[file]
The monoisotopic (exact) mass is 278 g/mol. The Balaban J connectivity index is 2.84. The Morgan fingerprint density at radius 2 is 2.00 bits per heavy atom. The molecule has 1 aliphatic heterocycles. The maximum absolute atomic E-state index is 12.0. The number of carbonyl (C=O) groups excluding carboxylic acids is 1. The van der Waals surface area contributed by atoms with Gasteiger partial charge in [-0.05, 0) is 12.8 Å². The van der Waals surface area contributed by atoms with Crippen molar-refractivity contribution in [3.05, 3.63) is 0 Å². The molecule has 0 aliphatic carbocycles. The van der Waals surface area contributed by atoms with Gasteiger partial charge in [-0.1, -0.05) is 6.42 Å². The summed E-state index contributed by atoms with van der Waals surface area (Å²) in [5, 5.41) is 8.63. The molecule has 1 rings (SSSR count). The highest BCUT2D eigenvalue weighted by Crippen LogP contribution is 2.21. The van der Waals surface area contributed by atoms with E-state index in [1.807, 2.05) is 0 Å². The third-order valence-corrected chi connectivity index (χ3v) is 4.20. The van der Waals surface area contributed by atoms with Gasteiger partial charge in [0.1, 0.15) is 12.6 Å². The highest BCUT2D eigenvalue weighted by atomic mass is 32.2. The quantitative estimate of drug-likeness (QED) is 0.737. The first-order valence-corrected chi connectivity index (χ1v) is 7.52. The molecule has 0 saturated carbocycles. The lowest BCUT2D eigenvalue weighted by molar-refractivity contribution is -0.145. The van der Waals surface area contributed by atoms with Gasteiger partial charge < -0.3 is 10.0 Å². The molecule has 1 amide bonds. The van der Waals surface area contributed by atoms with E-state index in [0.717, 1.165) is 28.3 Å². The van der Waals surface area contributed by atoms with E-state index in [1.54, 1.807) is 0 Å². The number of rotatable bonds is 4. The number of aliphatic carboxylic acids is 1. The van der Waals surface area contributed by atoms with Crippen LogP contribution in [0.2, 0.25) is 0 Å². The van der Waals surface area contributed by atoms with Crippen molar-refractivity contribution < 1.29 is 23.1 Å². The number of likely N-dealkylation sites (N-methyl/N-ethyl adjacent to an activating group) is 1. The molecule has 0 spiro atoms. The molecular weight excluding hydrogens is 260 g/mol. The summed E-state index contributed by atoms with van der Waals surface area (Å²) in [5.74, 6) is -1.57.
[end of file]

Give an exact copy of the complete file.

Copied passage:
The monoisotopic (exact) mass is 278 g/mol. The Balaban J connectivity index is 2.84. The Morgan fingerprint density at radius 2 is 2.00 bits per heavy atom. The molecule has 1 aliphatic heterocycles. The maximum absolute atomic E-state index is 12.0. The number of carbonyl (C=O) groups excluding carboxylic acids is 1. The van der Waals surface area contributed by atoms with Gasteiger partial charge in [-0.05, 0) is 12.8 Å². The van der Waals surface area contributed by atoms with Crippen molar-refractivity contribution in [3.05, 3.63) is 0 Å². The molecule has 0 aliphatic carbocycles. The van der Waals surface area contributed by atoms with Gasteiger partial charge in [-0.1, -0.05) is 6.42 Å². The summed E-state index contributed by atoms with van der Waals surface area (Å²) in [5, 5.41) is 8.63. The molecule has 1 rings (SSSR count). The highest BCUT2D eigenvalue weighted by Crippen LogP contribution is 2.21. The van der Waals surface area contributed by atoms with E-state index in [1.807, 2.05) is 0 Å². The third-order valence-corrected chi connectivity index (χ3v) is 4.20. The van der Waals surface area contributed by atoms with Gasteiger partial charge in [0.1, 0.15) is 12.6 Å². The highest BCUT2D eigenvalue weighted by atomic mass is 32.2. The quantitative estimate of drug-likeness (QED) is 0.737. The first-order valence-corrected chi connectivity index (χ1v) is 7.52. The molecule has 0 saturated carbocycles. The lowest BCUT2D eigenvalue weighted by molar-refractivity contribution is -0.145. The van der Waals surface area contributed by atoms with Gasteiger partial charge < -0.3 is 10.0 Å². The molecule has 1 amide bonds. The van der Waals surface area contributed by atoms with E-state index in [0.717, 1.165) is 28.3 Å². The van der Waals surface area contributed by atoms with E-state index in [1.54, 1.807) is 0 Å². The number of rotatable bonds is 4. The number of aliphatic carboxylic acids is 1. The van der Waals surface area contributed by atoms with Crippen LogP contribution in [0.2, 0.25) is 0 Å². The van der Waals surface area contributed by atoms with Crippen molar-refractivity contribution < 1.29 is 23.1 Å². The number of likely N-dealkylation sites (N-methyl/N-ethyl adjacent to an activating group) is 1. The molecule has 0 spiro atoms. The molecular weight excluding hydrogens is 260 g/mol. The summed E-state index contributed by atoms with van der Waals surface area (Å²) in [5.74, 6) is -1.57.